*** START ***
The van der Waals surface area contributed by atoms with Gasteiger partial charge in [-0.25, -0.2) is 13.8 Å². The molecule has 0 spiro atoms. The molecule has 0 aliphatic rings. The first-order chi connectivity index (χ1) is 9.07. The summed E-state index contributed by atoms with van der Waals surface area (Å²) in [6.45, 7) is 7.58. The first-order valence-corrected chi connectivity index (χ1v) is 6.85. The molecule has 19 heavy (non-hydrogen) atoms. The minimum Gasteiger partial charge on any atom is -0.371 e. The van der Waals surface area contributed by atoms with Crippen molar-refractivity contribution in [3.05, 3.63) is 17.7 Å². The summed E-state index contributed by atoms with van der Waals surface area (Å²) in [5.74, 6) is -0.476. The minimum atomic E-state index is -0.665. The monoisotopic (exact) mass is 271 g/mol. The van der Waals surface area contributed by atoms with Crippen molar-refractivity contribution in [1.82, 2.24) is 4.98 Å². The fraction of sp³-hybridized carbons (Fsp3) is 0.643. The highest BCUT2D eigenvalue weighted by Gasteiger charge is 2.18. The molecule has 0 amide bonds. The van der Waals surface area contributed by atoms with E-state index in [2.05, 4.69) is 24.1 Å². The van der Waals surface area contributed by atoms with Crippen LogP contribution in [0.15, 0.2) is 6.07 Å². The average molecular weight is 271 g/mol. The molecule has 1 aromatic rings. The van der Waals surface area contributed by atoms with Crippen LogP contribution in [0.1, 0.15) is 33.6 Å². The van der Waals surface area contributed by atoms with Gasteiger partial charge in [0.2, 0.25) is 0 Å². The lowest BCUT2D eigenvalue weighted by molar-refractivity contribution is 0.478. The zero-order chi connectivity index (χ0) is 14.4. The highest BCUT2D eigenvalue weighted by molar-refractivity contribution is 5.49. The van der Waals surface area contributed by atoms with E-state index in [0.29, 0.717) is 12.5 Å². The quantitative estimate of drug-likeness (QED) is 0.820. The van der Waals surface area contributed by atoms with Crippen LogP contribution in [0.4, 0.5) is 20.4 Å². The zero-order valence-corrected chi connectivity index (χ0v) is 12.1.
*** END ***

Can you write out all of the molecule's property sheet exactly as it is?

The van der Waals surface area contributed by atoms with Gasteiger partial charge in [-0.25, -0.2) is 13.8 Å². The molecule has 0 spiro atoms. The molecule has 0 aliphatic rings. The first-order chi connectivity index (χ1) is 9.07. The summed E-state index contributed by atoms with van der Waals surface area (Å²) in [6.45, 7) is 7.58. The first-order valence-corrected chi connectivity index (χ1v) is 6.85. The molecule has 19 heavy (non-hydrogen) atoms. The minimum Gasteiger partial charge on any atom is -0.371 e. The van der Waals surface area contributed by atoms with Crippen molar-refractivity contribution in [3.05, 3.63) is 17.7 Å². The summed E-state index contributed by atoms with van der Waals surface area (Å²) in [5.74, 6) is -0.476. The minimum atomic E-state index is -0.665. The monoisotopic (exact) mass is 271 g/mol. The van der Waals surface area contributed by atoms with Crippen molar-refractivity contribution in [1.82, 2.24) is 4.98 Å². The fraction of sp³-hybridized carbons (Fsp3) is 0.643. The highest BCUT2D eigenvalue weighted by Gasteiger charge is 2.18. The molecule has 0 amide bonds. The van der Waals surface area contributed by atoms with E-state index in [2.05, 4.69) is 24.1 Å². The van der Waals surface area contributed by atoms with Crippen LogP contribution in [0.15, 0.2) is 6.07 Å². The average molecular weight is 271 g/mol. The molecule has 1 aromatic rings. The van der Waals surface area contributed by atoms with Crippen LogP contribution in [0.1, 0.15) is 33.6 Å². The van der Waals surface area contributed by atoms with Gasteiger partial charge in [0.2, 0.25) is 0 Å². The lowest BCUT2D eigenvalue weighted by molar-refractivity contribution is 0.478. The zero-order chi connectivity index (χ0) is 14.4. The highest BCUT2D eigenvalue weighted by molar-refractivity contribution is 5.49. The van der Waals surface area contributed by atoms with E-state index in [0.29, 0.717) is 12.5 Å². The quantitative estimate of drug-likeness (QED) is 0.820. The van der Waals surface area contributed by atoms with Crippen LogP contribution in [0.4, 0.5) is 20.4 Å². The zero-order valence-corrected chi connectivity index (χ0v) is 12.1.